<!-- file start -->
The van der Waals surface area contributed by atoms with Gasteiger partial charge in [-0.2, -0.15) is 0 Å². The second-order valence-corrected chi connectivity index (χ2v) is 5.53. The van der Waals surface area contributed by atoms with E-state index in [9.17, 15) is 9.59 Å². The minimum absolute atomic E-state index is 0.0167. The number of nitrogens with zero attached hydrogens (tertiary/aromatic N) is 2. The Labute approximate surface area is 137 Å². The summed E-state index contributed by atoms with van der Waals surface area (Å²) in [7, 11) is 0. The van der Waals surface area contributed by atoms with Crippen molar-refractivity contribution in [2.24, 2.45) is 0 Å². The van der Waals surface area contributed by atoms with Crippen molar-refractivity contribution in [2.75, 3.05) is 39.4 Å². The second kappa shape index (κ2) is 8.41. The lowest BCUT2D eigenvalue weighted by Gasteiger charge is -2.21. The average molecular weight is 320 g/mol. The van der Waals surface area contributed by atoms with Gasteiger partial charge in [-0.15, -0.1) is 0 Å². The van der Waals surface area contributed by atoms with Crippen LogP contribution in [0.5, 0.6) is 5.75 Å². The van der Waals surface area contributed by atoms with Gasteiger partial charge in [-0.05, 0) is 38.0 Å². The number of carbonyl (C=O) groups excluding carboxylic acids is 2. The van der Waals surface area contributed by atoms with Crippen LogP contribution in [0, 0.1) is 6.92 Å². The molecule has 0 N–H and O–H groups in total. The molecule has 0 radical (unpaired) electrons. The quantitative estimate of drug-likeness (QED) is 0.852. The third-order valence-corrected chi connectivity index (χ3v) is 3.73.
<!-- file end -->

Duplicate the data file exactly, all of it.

The van der Waals surface area contributed by atoms with Gasteiger partial charge in [-0.2, -0.15) is 0 Å². The second-order valence-corrected chi connectivity index (χ2v) is 5.53. The van der Waals surface area contributed by atoms with E-state index in [9.17, 15) is 9.59 Å². The minimum absolute atomic E-state index is 0.0167. The number of nitrogens with zero attached hydrogens (tertiary/aromatic N) is 2. The Labute approximate surface area is 137 Å². The summed E-state index contributed by atoms with van der Waals surface area (Å²) in [7, 11) is 0. The van der Waals surface area contributed by atoms with Crippen molar-refractivity contribution in [2.24, 2.45) is 0 Å². The van der Waals surface area contributed by atoms with Crippen molar-refractivity contribution in [2.75, 3.05) is 39.4 Å². The second kappa shape index (κ2) is 8.41. The lowest BCUT2D eigenvalue weighted by Gasteiger charge is -2.21. The average molecular weight is 320 g/mol. The van der Waals surface area contributed by atoms with Gasteiger partial charge in [-0.15, -0.1) is 0 Å². The van der Waals surface area contributed by atoms with Crippen LogP contribution in [0.5, 0.6) is 5.75 Å². The van der Waals surface area contributed by atoms with Gasteiger partial charge in [-0.05, 0) is 38.0 Å². The number of carbonyl (C=O) groups excluding carboxylic acids is 2. The van der Waals surface area contributed by atoms with Crippen LogP contribution in [0, 0.1) is 6.92 Å². The molecule has 0 N–H and O–H groups in total. The molecule has 0 radical (unpaired) electrons. The quantitative estimate of drug-likeness (QED) is 0.852. The third-order valence-corrected chi connectivity index (χ3v) is 3.73.